If the acceptance of picture archiving and communications systems (PACS) as the modus operandi of the next century is inevitable, conventional wisdom suggests that hospitals not already initiating a planning task force ought to do so now. A broad array of hardware, software, and computer options already exists. Numerous network solutions are available as well. Experts suggest that the key question is not if a PACS network of some type should be implemented, but what kind, when, and how.
Should PACS implementation occur in carefully planned and executed phases? Should hospitals begin with a single-modality mini-PACS or should an entire multifaceted network be planned, acquired, and installed in one stroke?
The availability of funds and in-house technical resources and support will define the available options for many hospitals. Few institutions can afford a one-shot, multimillion-dollar investment. Even those that can, however, urge caution because PACS technologies are still evolving and many equipment interface and networking issues have yet to be resolved. Furthermore, no one manufacturer or systems integrator has all the answers, experts say. Many advocate an open-systems architecture approach that enables facilities to select off-the-shelf PACS system components for their unique situations and needs.
A ZEN APPROACH OUT WEST
Even defining the nature and role of PACS varies among hospital constituencies, as Jim Grosskopf discovered in 1992 when he became administrative director of medical imaging and cardiovascular services at John Muir Medical Center (JMMC-Walnut Creek, Calif). As Grosskopf inventoried his aging equipment and diagnostic and interventional facilities that year, he realized that he needed something far more comprehensive and complex than a simple 5-year equipment replacement plan.
“Instead of merely budgeting for equipment replacement, we asked ourselves where we wanted to be in 5 to 10 years in terms of imaging and how we wanted to get there,” Grosskopf explains. Deciding that various internal and external resources would be required to produce a plan containing viable working conclusions, he assembled a multidisciplinary team. Members included the chairman of the medical imaging department, the administrative director of information technology systems (ITS), the radiology information systems coordinator, the administrative director of the angiography/cardiac catheterization laboratory, and the vice president of clinical and administrative services.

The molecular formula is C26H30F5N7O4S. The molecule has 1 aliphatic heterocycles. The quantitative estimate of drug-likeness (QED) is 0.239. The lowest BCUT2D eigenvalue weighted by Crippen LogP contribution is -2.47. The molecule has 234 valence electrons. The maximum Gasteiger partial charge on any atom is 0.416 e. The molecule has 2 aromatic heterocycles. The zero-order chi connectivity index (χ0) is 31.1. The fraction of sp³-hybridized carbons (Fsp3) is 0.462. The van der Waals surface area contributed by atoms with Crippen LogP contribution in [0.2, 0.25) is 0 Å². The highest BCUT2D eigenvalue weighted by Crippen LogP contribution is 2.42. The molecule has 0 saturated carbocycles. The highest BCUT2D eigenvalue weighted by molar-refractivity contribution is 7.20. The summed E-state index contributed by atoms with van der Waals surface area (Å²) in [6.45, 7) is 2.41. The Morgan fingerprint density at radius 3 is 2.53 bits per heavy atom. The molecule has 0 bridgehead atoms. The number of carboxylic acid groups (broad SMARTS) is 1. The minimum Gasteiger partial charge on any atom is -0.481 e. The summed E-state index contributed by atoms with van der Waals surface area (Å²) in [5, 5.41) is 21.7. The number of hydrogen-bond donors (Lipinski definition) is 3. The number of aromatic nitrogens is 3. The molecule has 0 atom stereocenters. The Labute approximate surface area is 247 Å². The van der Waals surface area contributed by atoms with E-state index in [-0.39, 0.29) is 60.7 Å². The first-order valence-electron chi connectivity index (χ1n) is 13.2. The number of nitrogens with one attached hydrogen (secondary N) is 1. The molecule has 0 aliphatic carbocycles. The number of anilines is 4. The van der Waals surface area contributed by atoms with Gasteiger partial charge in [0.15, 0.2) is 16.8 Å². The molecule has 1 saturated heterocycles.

“The subject was complex and we recognized that even as a group, we needed to know more in order to proceed. We agreed to hire a consultant with the requisite background and experience in PACS technology and planning to bolster the team’s experience and to help us draft a plan,” Grosskopf explains.
Six months later, the first 5-year technology replacement plan had evolved into the Electronic Image and Information Management Strategic Plan, with the ultimate goal of taking JMMC’s clinical imaging services into a world without film.
The strategic plan covered 1993-1997. It included an overview of existing operations; projected data volumes and network traffic; diagrams to illustrate imaging equipment, PACS components, and related peripherals; a series of annotated block diagrams demonstrating the team’s multiphase PACS strategy; budget projections; and a cost/benefit budget justification model. Grosskopf updated the 5-year plan in 1995-1996 and is currently writing a third edition in light of JMMC’s recent merger with nearby Mt Diablo Hospital.
“Although JMMC and Mt Diablo are essentially writing separate plans,” he says, “we are developing a network plan to tie our imaging departments together because of our need to share images. Later, we plan to share a common hospital information and radiology information system.”